They can run with huge losses too which is usually the case (see USPS, every form of government run public transport, most public utilities) and no shareholders exist to whine and bitch, only voters who have no direct way to hold the management accountable the way shareholders do and plenty of conflicting interests from industry, unions etc competing for management (i.e. government) favors through "donations, lobbying and election time favors (union busing etc). European government run utilities are making literally hundreds of billions in losses, made up by the taxpayer. Even very popular government run services like London Underground make huge losses every year and have to be subsidized.
 
It's an interesting psychological phenomenon that people will agree that the government is incredibly corrupt institution in certain areas close to their heart (in case of slashdot, privacy rights, lobbying/bribery by music/movie industries etc) and at the same time want to give government more and more power in areas that they don't understand as well (healthcare, industry regulation, public utilities). Guess what, the government is just as corrupt in those areas too.

Comment Re:"apex predators" (Score 1) 258

Regardless, even if EVERYTHING ends up being automated (except programming the automation machines), that doesn't mean there should be wealth distribution to give away one's money to another for doing nothing.

When everything is automated, the notion of money becomes rather nebulous to begin with. Money represents scarcity of resources, including productive labor. If labor is no longer scarce, it cannot be tied to money in any meaningful way anymore.

Comment Re: The answer is SIMPLE (Score 2) 786

I'm sorry you have to live in a society that demands individual responsibility or doing things for others than yourself. Maybe all you Galts can move to Belieze like Mcafee tried.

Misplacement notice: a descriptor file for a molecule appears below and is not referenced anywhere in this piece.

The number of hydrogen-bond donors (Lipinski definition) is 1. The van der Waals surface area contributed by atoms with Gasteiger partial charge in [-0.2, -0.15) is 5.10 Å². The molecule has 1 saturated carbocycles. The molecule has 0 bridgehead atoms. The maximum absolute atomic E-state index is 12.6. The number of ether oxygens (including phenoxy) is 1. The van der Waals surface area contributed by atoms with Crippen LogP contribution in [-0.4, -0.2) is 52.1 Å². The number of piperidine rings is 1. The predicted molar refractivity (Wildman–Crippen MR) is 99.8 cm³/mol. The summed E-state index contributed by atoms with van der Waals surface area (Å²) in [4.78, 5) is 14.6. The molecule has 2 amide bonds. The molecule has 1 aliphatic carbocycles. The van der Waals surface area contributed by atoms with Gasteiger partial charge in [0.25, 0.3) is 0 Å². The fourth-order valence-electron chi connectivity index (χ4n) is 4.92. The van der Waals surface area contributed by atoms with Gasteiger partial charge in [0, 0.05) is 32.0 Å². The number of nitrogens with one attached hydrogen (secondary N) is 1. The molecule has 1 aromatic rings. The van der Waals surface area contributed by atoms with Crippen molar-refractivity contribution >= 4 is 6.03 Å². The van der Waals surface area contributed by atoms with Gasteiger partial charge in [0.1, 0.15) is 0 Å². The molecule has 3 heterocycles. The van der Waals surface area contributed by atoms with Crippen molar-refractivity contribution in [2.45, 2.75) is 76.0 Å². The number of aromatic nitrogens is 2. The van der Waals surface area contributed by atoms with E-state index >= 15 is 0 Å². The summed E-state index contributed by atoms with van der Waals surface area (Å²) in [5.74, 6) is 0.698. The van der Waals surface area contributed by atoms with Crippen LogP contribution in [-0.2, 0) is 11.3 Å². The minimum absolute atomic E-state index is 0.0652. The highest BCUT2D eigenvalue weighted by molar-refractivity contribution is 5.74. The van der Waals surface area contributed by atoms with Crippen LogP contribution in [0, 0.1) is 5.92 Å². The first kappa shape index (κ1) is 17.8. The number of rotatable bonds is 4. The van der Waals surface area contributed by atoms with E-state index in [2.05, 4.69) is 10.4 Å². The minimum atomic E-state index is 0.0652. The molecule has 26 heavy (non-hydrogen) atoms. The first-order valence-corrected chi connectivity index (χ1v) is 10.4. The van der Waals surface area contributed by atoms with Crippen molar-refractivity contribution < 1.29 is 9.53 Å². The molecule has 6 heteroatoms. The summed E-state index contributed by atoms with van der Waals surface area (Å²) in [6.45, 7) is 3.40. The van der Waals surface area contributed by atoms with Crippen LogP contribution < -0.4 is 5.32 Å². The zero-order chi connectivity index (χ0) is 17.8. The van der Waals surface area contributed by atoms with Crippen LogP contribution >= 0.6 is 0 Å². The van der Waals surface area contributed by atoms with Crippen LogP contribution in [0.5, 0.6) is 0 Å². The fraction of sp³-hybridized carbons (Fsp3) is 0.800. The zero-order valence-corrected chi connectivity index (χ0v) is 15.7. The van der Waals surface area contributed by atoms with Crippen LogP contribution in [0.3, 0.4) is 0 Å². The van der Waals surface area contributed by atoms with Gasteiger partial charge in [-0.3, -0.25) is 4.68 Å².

Every dictatorship is based upon altruism at it's core. It starts as "you should sacrifice for others", then morphs to "you *will* sacrifice for others", then finally moves to "you will sacrifice for others even against and beyond the best interests of you and your family".

Altruism compelled by the State is collectivism, and collectivism in it's many & various forms never works well as a pillar of government and/or society. Collectivism insures everyone is forced to the lowest common denominator and results in the only things it actually succeeds at making equal...poverty, tyranny, and suffering for all.

Strat

Comment Re:"apex predators" (Score 1) 258

This is only reasonable within the traditional capitalist framework where everyone has to work to earn their living. When you cling to that framework, as automation and other technological advances reduce the number of people required to efficiently create some product or perform some service, you have to introduce artificial inefficiency into the market so as to "create jobs". This is basically a form of the broken window fallacy, and, as such, bullshit. We need more efficient processes, and if that results in less workforce being utilized, well, perhaps it's time for universal basic income guarantee?